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## 2.1.2 Probabilistic PCA

Probabilistic PCA links PCA to the probability density of patterns (Tipping and Bishop, 1997). The given set {} is assumed to originate from a probability density p(). Further, is assumed to be a linear combination of a vector IRq with density p() and a noise vector IRd with density p(),

 = +  . (2.7)

The goal is to find , which is a d×q matrix. Both densities p() and p() are assumed to be uniformly Gaussian with variance one respective . Thus, the density p() is defined uniquely up to the parameters and ,

 p() = (2)-d/2(det)-1/2exp - (2.8)

with = + (Tipping and Bishop, 1997). Probabilistic PCA determines and such that the patterns if drawn from p() are most likely (Tipping and Bishop, 1997). That is, the likelihood, which is

 L = p() , (2.9)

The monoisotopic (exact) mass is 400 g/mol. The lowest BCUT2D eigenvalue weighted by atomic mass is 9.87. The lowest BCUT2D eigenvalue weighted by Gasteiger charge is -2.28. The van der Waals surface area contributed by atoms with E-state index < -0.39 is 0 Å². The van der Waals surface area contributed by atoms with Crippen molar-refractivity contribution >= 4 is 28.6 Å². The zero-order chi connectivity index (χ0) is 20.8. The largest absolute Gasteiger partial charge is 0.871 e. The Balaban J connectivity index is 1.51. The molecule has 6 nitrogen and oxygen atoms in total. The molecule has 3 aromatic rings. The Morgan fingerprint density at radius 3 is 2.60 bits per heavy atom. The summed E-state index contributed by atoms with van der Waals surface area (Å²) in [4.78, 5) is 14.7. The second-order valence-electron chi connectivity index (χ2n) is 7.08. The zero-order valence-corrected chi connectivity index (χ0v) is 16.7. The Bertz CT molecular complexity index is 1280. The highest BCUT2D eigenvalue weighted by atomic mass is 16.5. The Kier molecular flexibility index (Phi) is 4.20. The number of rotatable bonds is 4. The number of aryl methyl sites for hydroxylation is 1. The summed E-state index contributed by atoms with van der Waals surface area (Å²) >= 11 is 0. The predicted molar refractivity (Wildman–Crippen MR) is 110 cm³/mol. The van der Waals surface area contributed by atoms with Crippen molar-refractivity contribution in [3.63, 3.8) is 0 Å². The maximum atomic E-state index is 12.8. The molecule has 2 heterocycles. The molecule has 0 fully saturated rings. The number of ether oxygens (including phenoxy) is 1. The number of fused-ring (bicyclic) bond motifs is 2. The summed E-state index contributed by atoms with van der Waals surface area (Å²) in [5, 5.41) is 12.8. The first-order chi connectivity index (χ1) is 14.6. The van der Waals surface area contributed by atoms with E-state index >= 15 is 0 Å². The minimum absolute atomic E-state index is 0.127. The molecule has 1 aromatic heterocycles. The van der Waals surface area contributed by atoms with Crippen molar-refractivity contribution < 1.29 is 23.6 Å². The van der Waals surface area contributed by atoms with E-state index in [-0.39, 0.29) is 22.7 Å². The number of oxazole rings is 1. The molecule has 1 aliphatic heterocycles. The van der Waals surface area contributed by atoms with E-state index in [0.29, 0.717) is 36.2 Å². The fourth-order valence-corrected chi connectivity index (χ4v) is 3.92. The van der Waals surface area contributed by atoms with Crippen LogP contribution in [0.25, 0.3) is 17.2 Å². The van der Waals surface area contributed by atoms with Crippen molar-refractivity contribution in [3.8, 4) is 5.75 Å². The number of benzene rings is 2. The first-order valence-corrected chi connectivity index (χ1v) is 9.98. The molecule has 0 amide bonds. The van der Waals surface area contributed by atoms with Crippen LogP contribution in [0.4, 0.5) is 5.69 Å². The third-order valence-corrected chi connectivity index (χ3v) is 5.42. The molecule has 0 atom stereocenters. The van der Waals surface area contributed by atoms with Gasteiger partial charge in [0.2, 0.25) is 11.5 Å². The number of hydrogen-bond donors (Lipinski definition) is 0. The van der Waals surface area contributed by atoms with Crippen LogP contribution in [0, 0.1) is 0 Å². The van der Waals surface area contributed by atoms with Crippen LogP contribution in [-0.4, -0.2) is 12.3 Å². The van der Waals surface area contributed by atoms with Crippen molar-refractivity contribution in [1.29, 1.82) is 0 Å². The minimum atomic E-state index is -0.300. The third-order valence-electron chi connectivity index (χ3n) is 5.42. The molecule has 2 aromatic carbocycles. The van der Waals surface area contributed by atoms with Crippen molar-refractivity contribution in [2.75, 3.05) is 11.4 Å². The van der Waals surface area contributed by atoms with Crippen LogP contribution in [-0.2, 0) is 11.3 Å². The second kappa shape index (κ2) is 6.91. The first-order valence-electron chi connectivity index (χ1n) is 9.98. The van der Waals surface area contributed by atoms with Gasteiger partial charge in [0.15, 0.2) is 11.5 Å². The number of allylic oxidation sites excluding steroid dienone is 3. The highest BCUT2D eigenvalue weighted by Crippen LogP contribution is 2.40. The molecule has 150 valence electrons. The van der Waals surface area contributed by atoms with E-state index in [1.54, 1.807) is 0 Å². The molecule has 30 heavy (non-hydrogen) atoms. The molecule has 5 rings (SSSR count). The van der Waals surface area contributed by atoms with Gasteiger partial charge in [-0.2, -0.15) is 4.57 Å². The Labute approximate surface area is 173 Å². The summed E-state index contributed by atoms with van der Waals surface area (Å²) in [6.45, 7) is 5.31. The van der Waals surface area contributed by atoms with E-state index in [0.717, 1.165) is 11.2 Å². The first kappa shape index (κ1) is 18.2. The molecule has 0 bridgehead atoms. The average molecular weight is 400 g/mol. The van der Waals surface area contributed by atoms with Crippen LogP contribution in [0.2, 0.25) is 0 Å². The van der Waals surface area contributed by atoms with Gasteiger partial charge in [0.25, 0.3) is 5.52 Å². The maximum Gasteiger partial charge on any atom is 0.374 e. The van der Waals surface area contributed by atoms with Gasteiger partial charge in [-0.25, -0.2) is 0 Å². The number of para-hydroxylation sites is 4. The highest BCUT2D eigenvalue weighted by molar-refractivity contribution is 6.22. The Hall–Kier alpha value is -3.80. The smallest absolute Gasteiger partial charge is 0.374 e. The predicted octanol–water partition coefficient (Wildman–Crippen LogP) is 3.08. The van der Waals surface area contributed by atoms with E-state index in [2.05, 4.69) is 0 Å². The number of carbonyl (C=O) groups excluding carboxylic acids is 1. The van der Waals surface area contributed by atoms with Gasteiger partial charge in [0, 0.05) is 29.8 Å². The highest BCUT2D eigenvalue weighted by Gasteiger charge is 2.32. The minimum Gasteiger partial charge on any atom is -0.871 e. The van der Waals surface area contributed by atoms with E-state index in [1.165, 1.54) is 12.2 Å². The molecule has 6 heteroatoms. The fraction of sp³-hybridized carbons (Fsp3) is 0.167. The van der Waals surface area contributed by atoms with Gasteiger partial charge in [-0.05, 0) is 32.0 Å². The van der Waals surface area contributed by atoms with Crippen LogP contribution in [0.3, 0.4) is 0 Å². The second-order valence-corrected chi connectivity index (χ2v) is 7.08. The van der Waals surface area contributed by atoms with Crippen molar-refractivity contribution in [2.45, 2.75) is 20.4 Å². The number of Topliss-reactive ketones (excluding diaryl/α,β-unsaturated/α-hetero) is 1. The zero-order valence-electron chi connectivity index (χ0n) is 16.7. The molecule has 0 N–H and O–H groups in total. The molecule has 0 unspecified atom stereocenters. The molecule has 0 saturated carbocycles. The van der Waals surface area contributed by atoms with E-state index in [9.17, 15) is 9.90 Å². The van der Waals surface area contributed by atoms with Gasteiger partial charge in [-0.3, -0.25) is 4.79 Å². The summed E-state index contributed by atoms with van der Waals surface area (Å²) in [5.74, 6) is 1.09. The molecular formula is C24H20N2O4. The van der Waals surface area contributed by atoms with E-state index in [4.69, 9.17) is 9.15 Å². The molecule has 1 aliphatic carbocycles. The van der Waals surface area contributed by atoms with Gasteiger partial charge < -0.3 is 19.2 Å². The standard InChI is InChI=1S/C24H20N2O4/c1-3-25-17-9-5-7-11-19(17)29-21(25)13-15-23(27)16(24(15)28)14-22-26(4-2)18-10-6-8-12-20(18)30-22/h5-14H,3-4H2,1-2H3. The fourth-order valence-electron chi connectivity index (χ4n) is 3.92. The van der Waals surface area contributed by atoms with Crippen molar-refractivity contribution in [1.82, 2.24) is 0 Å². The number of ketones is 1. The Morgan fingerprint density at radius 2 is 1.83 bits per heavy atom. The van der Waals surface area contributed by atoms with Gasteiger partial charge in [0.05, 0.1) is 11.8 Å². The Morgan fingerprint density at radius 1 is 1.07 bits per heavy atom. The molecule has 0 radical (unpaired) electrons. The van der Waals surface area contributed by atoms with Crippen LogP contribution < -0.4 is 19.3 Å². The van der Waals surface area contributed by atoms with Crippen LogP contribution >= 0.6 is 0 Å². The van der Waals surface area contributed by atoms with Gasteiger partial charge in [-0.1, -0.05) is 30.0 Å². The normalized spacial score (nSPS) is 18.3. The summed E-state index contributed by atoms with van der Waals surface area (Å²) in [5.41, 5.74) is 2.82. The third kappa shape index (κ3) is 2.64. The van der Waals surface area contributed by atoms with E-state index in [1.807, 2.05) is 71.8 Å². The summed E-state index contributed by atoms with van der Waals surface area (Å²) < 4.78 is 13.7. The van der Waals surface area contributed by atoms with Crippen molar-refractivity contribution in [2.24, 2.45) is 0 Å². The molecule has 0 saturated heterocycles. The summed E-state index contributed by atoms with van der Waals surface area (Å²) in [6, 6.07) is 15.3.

is maximized (see appendix A.2 for an example of the maximum likelihood principle). The result of this optimization gives the matrix (Tipping and Bishop, 1997),

 = ( - )1/2  . (2.10)

The columns of the matrix are the eigenvectors of the covariance matrix of {}; the diagonal matrix contains the corresponding eigenvalues, and is an arbitrary rotational matrix (note, has a uniform Gaussian distribution). The noise variance turns out to be the residual variance per dimension,

 =  . (2.11)

To evaluate (2.11), only the q principal eigenvalues and the total variance (sum of variances over all dimensions, which equals the trace of the covariance matrix) need to be known. It is not necessary to compute the d - q minor principal components. Thus, the introduction of the noise allows the density p() to be defined over the whole IRd, while using a reduced parameter set (obtained by PCA). Equation (2.11) shows how fast p() decreases orthogonal to the subspace spanned by the principal components.

Next: 2.2 Vector quantization Up: 2.1 Principal component analysis Previous: 2.1.1 Neural networks for
Heiko Hoffmann
2005-03-22